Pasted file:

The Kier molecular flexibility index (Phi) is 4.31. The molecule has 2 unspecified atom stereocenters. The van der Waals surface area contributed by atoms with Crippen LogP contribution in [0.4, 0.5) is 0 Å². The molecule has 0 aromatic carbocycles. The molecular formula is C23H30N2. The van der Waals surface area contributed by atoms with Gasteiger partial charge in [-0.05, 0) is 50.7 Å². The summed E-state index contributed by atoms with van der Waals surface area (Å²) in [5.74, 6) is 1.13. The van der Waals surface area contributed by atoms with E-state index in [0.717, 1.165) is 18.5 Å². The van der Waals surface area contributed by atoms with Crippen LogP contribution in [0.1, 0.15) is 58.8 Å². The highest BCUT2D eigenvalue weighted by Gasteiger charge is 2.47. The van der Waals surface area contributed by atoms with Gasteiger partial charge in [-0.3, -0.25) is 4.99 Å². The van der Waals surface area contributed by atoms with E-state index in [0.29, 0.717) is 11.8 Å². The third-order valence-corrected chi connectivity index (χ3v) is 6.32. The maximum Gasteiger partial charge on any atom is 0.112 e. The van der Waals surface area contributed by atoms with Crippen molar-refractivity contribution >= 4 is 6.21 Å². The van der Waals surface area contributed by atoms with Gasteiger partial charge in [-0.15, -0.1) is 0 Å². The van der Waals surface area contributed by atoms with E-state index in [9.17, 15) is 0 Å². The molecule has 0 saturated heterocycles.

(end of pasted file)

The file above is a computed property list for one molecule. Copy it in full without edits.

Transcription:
The Kier molecular flexibility index (Phi) is 4.31. The molecule has 2 unspecified atom stereocenters. The van der Waals surface area contributed by atoms with Crippen LogP contribution in [0.4, 0.5) is 0 Å². The molecule has 0 aromatic carbocycles. The molecular formula is C23H30N2. The van der Waals surface area contributed by atoms with Gasteiger partial charge in [-0.05, 0) is 50.7 Å². The summed E-state index contributed by atoms with van der Waals surface area (Å²) in [5.74, 6) is 1.13. The van der Waals surface area contributed by atoms with E-state index in [0.717, 1.165) is 18.5 Å². The van der Waals surface area contributed by atoms with Crippen LogP contribution in [0.1, 0.15) is 58.8 Å². The highest BCUT2D eigenvalue weighted by Gasteiger charge is 2.47. The van der Waals surface area contributed by atoms with Gasteiger partial charge in [-0.3, -0.25) is 4.99 Å². The van der Waals surface area contributed by atoms with E-state index in [0.29, 0.717) is 11.8 Å². The third-order valence-corrected chi connectivity index (χ3v) is 6.32. The maximum Gasteiger partial charge on any atom is 0.112 e. The van der Waals surface area contributed by atoms with Crippen molar-refractivity contribution >= 4 is 6.21 Å². The van der Waals surface area contributed by atoms with Gasteiger partial charge in [-0.15, -0.1) is 0 Å². The van der Waals surface area contributed by atoms with E-state index in [9.17, 15) is 0 Å². The molecule has 0 saturated heterocycles.